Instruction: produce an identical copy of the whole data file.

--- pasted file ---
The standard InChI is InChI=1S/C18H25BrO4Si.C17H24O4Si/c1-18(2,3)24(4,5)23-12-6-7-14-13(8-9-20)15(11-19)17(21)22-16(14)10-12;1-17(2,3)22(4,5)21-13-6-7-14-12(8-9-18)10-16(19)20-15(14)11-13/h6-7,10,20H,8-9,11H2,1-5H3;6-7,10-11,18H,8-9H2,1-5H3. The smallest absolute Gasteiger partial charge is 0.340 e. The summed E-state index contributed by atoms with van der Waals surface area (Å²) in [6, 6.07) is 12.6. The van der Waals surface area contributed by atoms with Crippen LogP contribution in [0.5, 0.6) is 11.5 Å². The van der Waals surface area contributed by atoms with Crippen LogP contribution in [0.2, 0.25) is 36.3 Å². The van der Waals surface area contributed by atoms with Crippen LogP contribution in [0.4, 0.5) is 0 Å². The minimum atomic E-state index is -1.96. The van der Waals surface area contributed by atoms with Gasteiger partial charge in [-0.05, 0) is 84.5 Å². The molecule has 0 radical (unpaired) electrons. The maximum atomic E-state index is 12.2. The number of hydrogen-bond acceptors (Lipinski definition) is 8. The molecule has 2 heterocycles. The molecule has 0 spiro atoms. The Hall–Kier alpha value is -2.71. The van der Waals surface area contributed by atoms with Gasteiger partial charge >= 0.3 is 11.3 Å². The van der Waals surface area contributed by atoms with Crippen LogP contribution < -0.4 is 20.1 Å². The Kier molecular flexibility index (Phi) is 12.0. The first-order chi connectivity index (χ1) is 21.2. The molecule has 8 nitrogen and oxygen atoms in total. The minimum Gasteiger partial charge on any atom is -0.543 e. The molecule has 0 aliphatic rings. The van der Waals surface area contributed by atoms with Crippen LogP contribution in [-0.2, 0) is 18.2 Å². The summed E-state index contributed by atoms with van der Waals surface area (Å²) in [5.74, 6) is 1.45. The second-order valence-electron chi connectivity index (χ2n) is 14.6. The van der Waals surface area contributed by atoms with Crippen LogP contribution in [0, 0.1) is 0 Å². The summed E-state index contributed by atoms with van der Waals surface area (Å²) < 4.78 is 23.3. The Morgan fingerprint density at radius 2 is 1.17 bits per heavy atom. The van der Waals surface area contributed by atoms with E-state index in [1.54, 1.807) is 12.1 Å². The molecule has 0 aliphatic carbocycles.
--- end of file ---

The standard InChI is InChI=1S/C18H25BrO4Si.C17H24O4Si/c1-18(2,3)24(4,5)23-12-6-7-14-13(8-9-20)15(11-19)17(21)22-16(14)10-12;1-17(2,3)22(4,5)21-13-6-7-14-12(8-9-18)10-16(19)20-15(14)11-13/h6-7,10,20H,8-9,11H2,1-5H3;6-7,10-11,18H,8-9H2,1-5H3. The smallest absolute Gasteiger partial charge is 0.340 e. The summed E-state index contributed by atoms with van der Waals surface area (Å²) in [6, 6.07) is 12.6. The van der Waals surface area contributed by atoms with Crippen LogP contribution in [0.5, 0.6) is 11.5 Å². The van der Waals surface area contributed by atoms with Crippen LogP contribution in [0.2, 0.25) is 36.3 Å². The van der Waals surface area contributed by atoms with Crippen LogP contribution in [0.4, 0.5) is 0 Å². The minimum atomic E-state index is -1.96. The van der Waals surface area contributed by atoms with Gasteiger partial charge in [-0.05, 0) is 84.5 Å². The molecule has 0 radical (unpaired) electrons. The maximum atomic E-state index is 12.2. The number of hydrogen-bond acceptors (Lipinski definition) is 8. The molecule has 2 heterocycles. The molecule has 0 spiro atoms. The Hall–Kier alpha value is -2.71. The van der Waals surface area contributed by atoms with Gasteiger partial charge >= 0.3 is 11.3 Å². The van der Waals surface area contributed by atoms with Crippen LogP contribution < -0.4 is 20.1 Å². The Kier molecular flexibility index (Phi) is 12.0. The first-order chi connectivity index (χ1) is 21.2. The molecule has 8 nitrogen and oxygen atoms in total. The minimum Gasteiger partial charge on any atom is -0.543 e. The molecule has 0 aliphatic rings. The van der Waals surface area contributed by atoms with Crippen LogP contribution in [-0.2, 0) is 18.2 Å². The summed E-state index contributed by atoms with van der Waals surface area (Å²) in [5.74, 6) is 1.45. The second-order valence-electron chi connectivity index (χ2n) is 14.6. The van der Waals surface area contributed by atoms with Crippen LogP contribution in [0, 0.1) is 0 Å². The summed E-state index contributed by atoms with van der Waals surface area (Å²) < 4.78 is 23.3. The Morgan fingerprint density at radius 2 is 1.17 bits per heavy atom. The van der Waals surface area contributed by atoms with E-state index in [1.54, 1.807) is 12.1 Å². The molecule has 0 aliphatic carbocycles.